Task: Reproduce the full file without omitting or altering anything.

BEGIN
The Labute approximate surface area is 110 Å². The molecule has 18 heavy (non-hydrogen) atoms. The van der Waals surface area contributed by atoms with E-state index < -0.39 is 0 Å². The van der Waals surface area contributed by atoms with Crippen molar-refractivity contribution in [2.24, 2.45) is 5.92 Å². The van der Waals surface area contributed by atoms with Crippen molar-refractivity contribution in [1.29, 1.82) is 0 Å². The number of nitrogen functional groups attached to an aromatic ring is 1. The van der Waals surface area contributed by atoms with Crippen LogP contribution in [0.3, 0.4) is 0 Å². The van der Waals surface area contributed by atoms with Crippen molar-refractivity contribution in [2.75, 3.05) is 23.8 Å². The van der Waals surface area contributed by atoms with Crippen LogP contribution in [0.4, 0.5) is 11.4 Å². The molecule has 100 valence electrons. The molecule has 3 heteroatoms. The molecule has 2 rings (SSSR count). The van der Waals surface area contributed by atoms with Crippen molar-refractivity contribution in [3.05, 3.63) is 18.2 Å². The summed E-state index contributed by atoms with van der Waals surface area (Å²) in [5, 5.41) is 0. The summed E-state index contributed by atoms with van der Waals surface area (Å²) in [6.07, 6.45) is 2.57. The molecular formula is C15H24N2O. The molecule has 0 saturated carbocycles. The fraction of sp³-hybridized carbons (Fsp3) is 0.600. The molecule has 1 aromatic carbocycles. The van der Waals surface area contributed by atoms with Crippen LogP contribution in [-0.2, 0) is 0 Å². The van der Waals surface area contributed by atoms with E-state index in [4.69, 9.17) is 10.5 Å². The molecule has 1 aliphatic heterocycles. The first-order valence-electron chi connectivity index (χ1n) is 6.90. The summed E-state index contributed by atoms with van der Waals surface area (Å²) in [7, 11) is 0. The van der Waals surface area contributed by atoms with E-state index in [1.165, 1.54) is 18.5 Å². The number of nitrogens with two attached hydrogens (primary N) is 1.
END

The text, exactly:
The Labute approximate surface area is 110 Å². The molecule has 18 heavy (non-hydrogen) atoms. The van der Waals surface area contributed by atoms with E-state index < -0.39 is 0 Å². The van der Waals surface area contributed by atoms with Crippen molar-refractivity contribution in [2.24, 2.45) is 5.92 Å². The van der Waals surface area contributed by atoms with Crippen molar-refractivity contribution in [1.29, 1.82) is 0 Å². The number of nitrogen functional groups attached to an aromatic ring is 1. The van der Waals surface area contributed by atoms with Crippen LogP contribution in [0.3, 0.4) is 0 Å². The van der Waals surface area contributed by atoms with Crippen molar-refractivity contribution in [2.75, 3.05) is 23.8 Å². The van der Waals surface area contributed by atoms with Crippen LogP contribution in [0.4, 0.5) is 11.4 Å². The molecule has 100 valence electrons. The molecule has 3 heteroatoms. The molecule has 2 rings (SSSR count). The van der Waals surface area contributed by atoms with Crippen molar-refractivity contribution in [3.05, 3.63) is 18.2 Å². The summed E-state index contributed by atoms with van der Waals surface area (Å²) in [5, 5.41) is 0. The summed E-state index contributed by atoms with van der Waals surface area (Å²) in [6.07, 6.45) is 2.57. The molecular formula is C15H24N2O. The molecule has 0 saturated carbocycles. The fraction of sp³-hybridized carbons (Fsp3) is 0.600. The molecule has 1 aromatic carbocycles. The van der Waals surface area contributed by atoms with Crippen LogP contribution in [-0.2, 0) is 0 Å². The van der Waals surface area contributed by atoms with E-state index in [4.69, 9.17) is 10.5 Å². The molecule has 1 aliphatic heterocycles. The first-order valence-electron chi connectivity index (χ1n) is 6.90. The summed E-state index contributed by atoms with van der Waals surface area (Å²) in [7, 11) is 0. The van der Waals surface area contributed by atoms with E-state index in [1.165, 1.54) is 18.5 Å². The number of nitrogens with two attached hydrogens (primary N) is 1.